However, emancipation was not originally started in the 19th century. Some groups, such as Quakers, had advocated the elimination of slavery as early as the 18th century. One of the most remarkable of these Quakers was educator Anthony Benezet of Philadelphia, a friend of Benjamin Franklin’s. He taught the first school in the continent for women and later the first school for black children and uttered the heretical notion blacks could learn as easily and as much as whites under the right circumstances. However, he believed in colonization, not emancipation into white society.
Catalysts and Changes of the Reform Movement:
A. Religion, North and South
Northern religion began to place an emphasis on the parts of the Bible that looked to the equality of mankind. The abolitionists’ understanding of the Bible made them see slavery as a moral evil.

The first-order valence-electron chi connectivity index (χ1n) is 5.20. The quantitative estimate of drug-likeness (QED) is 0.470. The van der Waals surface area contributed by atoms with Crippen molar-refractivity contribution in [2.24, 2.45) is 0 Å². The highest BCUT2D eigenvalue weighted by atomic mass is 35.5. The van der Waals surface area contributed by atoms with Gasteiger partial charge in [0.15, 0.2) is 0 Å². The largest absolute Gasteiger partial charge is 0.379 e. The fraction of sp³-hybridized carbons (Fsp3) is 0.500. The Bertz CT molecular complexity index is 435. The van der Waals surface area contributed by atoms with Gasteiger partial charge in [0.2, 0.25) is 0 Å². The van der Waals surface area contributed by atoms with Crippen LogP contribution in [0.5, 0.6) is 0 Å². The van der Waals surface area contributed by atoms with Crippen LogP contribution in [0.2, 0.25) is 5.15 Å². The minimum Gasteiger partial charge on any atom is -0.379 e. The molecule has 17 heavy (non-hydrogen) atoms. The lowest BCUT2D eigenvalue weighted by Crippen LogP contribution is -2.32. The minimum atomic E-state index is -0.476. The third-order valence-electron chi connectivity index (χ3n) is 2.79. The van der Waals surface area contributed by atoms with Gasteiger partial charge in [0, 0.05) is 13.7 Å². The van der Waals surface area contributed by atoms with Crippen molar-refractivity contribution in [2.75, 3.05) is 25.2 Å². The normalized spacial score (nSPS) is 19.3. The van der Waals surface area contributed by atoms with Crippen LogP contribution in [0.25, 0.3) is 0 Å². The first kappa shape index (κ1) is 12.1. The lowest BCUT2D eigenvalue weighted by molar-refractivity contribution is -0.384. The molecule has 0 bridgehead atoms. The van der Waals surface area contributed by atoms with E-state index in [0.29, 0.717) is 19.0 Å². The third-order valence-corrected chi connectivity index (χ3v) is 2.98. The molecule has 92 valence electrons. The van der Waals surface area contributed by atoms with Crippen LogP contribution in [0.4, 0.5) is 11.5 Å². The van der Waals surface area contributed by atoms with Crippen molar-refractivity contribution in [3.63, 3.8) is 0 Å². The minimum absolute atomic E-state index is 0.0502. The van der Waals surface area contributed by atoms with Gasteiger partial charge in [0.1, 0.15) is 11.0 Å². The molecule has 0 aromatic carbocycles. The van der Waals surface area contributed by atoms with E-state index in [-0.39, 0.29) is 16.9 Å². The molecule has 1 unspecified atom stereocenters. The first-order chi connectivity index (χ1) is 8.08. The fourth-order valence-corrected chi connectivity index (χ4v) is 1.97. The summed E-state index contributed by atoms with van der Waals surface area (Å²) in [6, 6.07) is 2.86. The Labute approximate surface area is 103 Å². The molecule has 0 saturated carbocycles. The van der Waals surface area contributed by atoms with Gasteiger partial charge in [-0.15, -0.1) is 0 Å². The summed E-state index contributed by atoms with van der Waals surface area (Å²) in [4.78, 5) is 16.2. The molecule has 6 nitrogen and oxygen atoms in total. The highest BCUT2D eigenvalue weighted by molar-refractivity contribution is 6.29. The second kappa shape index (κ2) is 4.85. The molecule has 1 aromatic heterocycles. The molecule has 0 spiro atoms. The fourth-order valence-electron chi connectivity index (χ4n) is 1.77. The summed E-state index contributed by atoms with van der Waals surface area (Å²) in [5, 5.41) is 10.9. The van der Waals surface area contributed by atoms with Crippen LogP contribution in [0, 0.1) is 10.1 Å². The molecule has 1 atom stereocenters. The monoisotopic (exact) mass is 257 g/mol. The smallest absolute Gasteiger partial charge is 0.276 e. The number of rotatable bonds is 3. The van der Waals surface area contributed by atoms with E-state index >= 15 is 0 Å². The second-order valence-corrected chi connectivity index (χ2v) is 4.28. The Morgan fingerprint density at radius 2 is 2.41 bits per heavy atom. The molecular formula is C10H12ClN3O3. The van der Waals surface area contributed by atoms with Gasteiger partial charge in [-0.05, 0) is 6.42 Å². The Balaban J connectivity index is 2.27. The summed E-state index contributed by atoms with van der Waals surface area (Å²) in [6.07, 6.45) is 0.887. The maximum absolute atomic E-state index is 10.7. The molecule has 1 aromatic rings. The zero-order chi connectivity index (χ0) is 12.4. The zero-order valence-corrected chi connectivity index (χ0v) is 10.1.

Southern Religion saw the Bible differently, and justified slavery as Biblical: the Mark of Cain was blackness, and that slavery existed in Biblical times: “Slaves, obey your masters.”

B. Cults of Self-Improvement
The notion for reform moved people to try and improve themselves -- such unusual cults such as transcendentalism and the “science” of phrenology -- the study of bumps and shape of the head as part of understanding the human mind -- flourished.
C. Utopian societies
Many groups sought inner reform through socialistic or otherwise utopian societies.

1. George Ripley was the head of Brook Farm, which was the center of transcendentalism -- a movement to transcend pure logic and seek understanding.

2. Shakers -- a religious community that believed in sexual abstinence and became famous for their furniture-making.